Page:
Born in South Africa in 1980, I immigrated to the United States when Apartheid was becoming a prevalent issue. I have continuously been impacted by my environment and surroundings and have made it a personal mission to give back to my community in every way that I can as an artist. In working with the Office of Cultural Affairs as a liaison for the arts and now managing and curating at Gallery 3 in the Bishop Arts, I represent artists and photographers who share my vision with their willingness to give back to their communities. Painting live is a passion of mine and I enjoy doing it at events to raise funds for the organizations that invite me to do so.
If there’s anything that I have learned while focusing intently on making my career successful as an artist, it is that patience above anything is the most crucial assett to survival. Everything is a progression, just like chords on a musical level and music is the fundamental backbone to what inspires what I create visually. Having experience as a singer and songwriter, I appreciate the rhythm, lyrics, and melodies of the music I listen to and appreciate.
On July 23, 2016, a group show that I curated with Luke Berglin and Marc Truelove was shut down by the Fire Marshal because the building we were utilizing did not have a valid certificate of occupancy. That experience lit a fire underneath my soul, and when I was informed that the Office of Cultural Affairs (OCA) was conducting a meeting to discuss the issues pertaining to the rising of shows being shut down, I jumped on the opportunity and attended. Feeling very emotional, I voiced my concerns and was not expecting to be called upon to be involved as a task force member with the committee.
However, I decided to be more involved in the field. I was hired to do social media at Taboo Lounge, which is a fantastic venue on the outskirts of the Design District. It was at Taboo Lounge where I developed the show series “Outside the Lines.” I invited acoustic musicians to perform while I painted live and invited other artists in the community to participate and utilitze the shows as a networking platform as well as to get exposure for their incredible talent. My goal was to mentor, advise, and include emerging artists in a safe environment where their talent would be completely appreciated. After losing the space that fateful day in July, I also began my company, The Artsy Monkey LLC as an artist and photographer representative to further nurture emerging talent in the Dallas area.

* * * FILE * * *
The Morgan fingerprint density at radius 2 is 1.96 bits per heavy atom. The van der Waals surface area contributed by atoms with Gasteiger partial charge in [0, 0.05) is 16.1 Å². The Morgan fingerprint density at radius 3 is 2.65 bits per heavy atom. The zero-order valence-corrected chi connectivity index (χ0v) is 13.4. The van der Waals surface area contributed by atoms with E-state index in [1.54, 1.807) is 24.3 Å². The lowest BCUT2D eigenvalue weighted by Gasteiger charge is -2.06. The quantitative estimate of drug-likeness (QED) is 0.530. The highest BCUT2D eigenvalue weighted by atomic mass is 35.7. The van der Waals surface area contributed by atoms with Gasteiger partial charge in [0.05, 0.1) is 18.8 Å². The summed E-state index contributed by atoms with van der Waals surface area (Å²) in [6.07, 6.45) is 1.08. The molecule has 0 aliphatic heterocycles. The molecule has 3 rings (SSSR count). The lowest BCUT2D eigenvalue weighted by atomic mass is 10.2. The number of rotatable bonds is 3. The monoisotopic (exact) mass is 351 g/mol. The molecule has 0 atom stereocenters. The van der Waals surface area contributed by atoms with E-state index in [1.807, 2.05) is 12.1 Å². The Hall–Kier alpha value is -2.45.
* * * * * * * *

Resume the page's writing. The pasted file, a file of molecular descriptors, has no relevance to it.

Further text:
I was brought in to be interviewed as a partner at Gallery 3 in the Bishop Arts district. Five partners were there and it was a struggle to make things flow. I had to think fast. After the years and months and weeks of doing nothing but painting, organizing, and barely making ends meet myself, I found a business structure to help keep the doors to the gallery open and weed out the negative components in the environment. I produced The Platinum exhibit and then the re-launch of Through the Lens, a photography exhibit consisting of 111 photographs and of which was originally slated to have been at the previous space I lost in July for that October of 2016. At each show, there have been sales and the rent has been paid on time.
On opening night, the attendance and commitment from the participating photographers was humbling in the most amazing way. All of the photographers that signed up 6 months ago for the original exhibit were still with me, and their commitment gave me the confidence to keep moving forward with my company. My goal is to nurture and foster, educate and inspire, and to believe in the talent I see completely.
I’ve been fortunate to have been mentored by people in the community that understand my vision and passion, to have built friendships and partnerships, strengthen relationships I’ve already established, and build ties within my community. I’ve raised with colleagues, over $23,000 for various charitable organizations and non-profits including Austin Street Center, Guys and Dolls, and Hearts for the Arts.